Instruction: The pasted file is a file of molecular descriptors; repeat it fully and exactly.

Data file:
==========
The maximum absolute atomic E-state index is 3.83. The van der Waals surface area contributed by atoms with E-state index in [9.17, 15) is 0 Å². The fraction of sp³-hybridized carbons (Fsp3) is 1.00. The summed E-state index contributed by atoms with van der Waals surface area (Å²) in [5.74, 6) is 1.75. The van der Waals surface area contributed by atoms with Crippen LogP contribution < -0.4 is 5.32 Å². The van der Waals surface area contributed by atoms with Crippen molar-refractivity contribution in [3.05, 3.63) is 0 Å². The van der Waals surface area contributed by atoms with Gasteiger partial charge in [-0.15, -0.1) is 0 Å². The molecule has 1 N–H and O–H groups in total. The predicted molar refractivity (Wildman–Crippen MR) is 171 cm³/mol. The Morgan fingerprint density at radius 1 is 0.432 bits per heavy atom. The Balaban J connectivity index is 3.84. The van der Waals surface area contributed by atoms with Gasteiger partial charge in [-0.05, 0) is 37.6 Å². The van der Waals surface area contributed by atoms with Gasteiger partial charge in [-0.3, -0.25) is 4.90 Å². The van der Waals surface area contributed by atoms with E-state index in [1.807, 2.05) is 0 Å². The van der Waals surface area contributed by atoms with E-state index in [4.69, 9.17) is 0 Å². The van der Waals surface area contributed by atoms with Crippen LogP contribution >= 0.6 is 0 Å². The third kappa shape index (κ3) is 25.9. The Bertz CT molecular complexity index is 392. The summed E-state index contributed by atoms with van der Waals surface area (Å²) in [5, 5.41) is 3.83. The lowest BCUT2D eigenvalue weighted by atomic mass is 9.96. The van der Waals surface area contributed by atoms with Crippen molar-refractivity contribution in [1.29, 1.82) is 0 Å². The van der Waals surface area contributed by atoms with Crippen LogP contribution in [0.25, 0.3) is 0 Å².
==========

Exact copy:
The maximum absolute atomic E-state index is 3.83. The van der Waals surface area contributed by atoms with E-state index in [9.17, 15) is 0 Å². The fraction of sp³-hybridized carbons (Fsp3) is 1.00. The summed E-state index contributed by atoms with van der Waals surface area (Å²) in [5.74, 6) is 1.75. The van der Waals surface area contributed by atoms with Crippen LogP contribution < -0.4 is 5.32 Å². The van der Waals surface area contributed by atoms with Crippen molar-refractivity contribution in [3.05, 3.63) is 0 Å². The van der Waals surface area contributed by atoms with Gasteiger partial charge in [-0.15, -0.1) is 0 Å². The molecule has 1 N–H and O–H groups in total. The predicted molar refractivity (Wildman–Crippen MR) is 171 cm³/mol. The Morgan fingerprint density at radius 1 is 0.432 bits per heavy atom. The Balaban J connectivity index is 3.84. The van der Waals surface area contributed by atoms with Gasteiger partial charge in [-0.05, 0) is 37.6 Å². The van der Waals surface area contributed by atoms with Gasteiger partial charge in [-0.3, -0.25) is 4.90 Å². The van der Waals surface area contributed by atoms with E-state index in [1.807, 2.05) is 0 Å². The van der Waals surface area contributed by atoms with E-state index in [4.69, 9.17) is 0 Å². The van der Waals surface area contributed by atoms with Crippen LogP contribution >= 0.6 is 0 Å². The third kappa shape index (κ3) is 25.9. The Bertz CT molecular complexity index is 392. The summed E-state index contributed by atoms with van der Waals surface area (Å²) in [5, 5.41) is 3.83. The lowest BCUT2D eigenvalue weighted by atomic mass is 9.96. The van der Waals surface area contributed by atoms with Crippen molar-refractivity contribution in [1.29, 1.82) is 0 Å². The van der Waals surface area contributed by atoms with Crippen LogP contribution in [0.25, 0.3) is 0 Å².